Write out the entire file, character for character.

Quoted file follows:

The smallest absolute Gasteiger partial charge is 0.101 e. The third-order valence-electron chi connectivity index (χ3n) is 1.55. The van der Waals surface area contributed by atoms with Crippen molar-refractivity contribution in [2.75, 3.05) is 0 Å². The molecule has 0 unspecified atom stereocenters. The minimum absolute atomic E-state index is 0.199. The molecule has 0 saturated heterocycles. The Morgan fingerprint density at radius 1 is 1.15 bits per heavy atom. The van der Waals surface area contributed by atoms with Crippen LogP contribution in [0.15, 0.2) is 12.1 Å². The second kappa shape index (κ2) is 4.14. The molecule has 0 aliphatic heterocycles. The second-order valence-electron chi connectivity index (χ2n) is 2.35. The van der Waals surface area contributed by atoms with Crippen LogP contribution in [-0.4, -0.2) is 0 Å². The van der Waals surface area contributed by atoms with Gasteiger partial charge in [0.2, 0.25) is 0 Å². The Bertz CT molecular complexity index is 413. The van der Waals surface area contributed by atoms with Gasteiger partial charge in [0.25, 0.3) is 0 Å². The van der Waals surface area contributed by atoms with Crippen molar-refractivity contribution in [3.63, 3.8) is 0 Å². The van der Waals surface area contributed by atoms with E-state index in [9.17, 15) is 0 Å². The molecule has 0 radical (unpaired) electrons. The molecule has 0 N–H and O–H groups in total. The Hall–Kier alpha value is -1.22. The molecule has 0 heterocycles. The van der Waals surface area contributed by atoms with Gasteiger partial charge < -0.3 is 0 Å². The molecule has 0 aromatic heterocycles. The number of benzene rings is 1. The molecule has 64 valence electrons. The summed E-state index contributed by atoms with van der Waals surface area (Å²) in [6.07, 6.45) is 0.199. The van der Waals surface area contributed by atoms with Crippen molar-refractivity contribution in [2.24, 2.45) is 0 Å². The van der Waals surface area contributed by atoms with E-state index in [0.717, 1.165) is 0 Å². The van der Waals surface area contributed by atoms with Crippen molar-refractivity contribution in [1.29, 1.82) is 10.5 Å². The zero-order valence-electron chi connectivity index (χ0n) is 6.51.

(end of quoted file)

The smallest absolute Gasteiger partial charge is 0.101 e. The third-order valence-electron chi connectivity index (χ3n) is 1.55. The van der Waals surface area contributed by atoms with Crippen molar-refractivity contribution in [2.75, 3.05) is 0 Å². The molecule has 0 unspecified atom stereocenters. The minimum absolute atomic E-state index is 0.199. The molecule has 0 saturated heterocycles. The Morgan fingerprint density at radius 1 is 1.15 bits per heavy atom. The van der Waals surface area contributed by atoms with Crippen LogP contribution in [0.15, 0.2) is 12.1 Å². The second kappa shape index (κ2) is 4.14. The molecule has 0 aliphatic heterocycles. The second-order valence-electron chi connectivity index (χ2n) is 2.35. The van der Waals surface area contributed by atoms with Crippen LogP contribution in [-0.4, -0.2) is 0 Å². The van der Waals surface area contributed by atoms with Gasteiger partial charge in [0.2, 0.25) is 0 Å². The Bertz CT molecular complexity index is 413. The van der Waals surface area contributed by atoms with Gasteiger partial charge in [0.25, 0.3) is 0 Å². The van der Waals surface area contributed by atoms with Crippen molar-refractivity contribution in [3.63, 3.8) is 0 Å². The van der Waals surface area contributed by atoms with E-state index in [9.17, 15) is 0 Å². The molecule has 0 radical (unpaired) electrons. The molecule has 0 N–H and O–H groups in total. The Hall–Kier alpha value is -1.22. The molecule has 0 heterocycles. The van der Waals surface area contributed by atoms with Gasteiger partial charge < -0.3 is 0 Å². The molecule has 0 aromatic heterocycles. The number of benzene rings is 1. The molecule has 64 valence electrons. The summed E-state index contributed by atoms with van der Waals surface area (Å²) in [6.07, 6.45) is 0.199. The van der Waals surface area contributed by atoms with Crippen molar-refractivity contribution in [2.24, 2.45) is 0 Å². The van der Waals surface area contributed by atoms with E-state index in [0.717, 1.165) is 0 Å². The van der Waals surface area contributed by atoms with Crippen molar-refractivity contribution in [1.29, 1.82) is 10.5 Å². The zero-order valence-electron chi connectivity index (χ0n) is 6.51.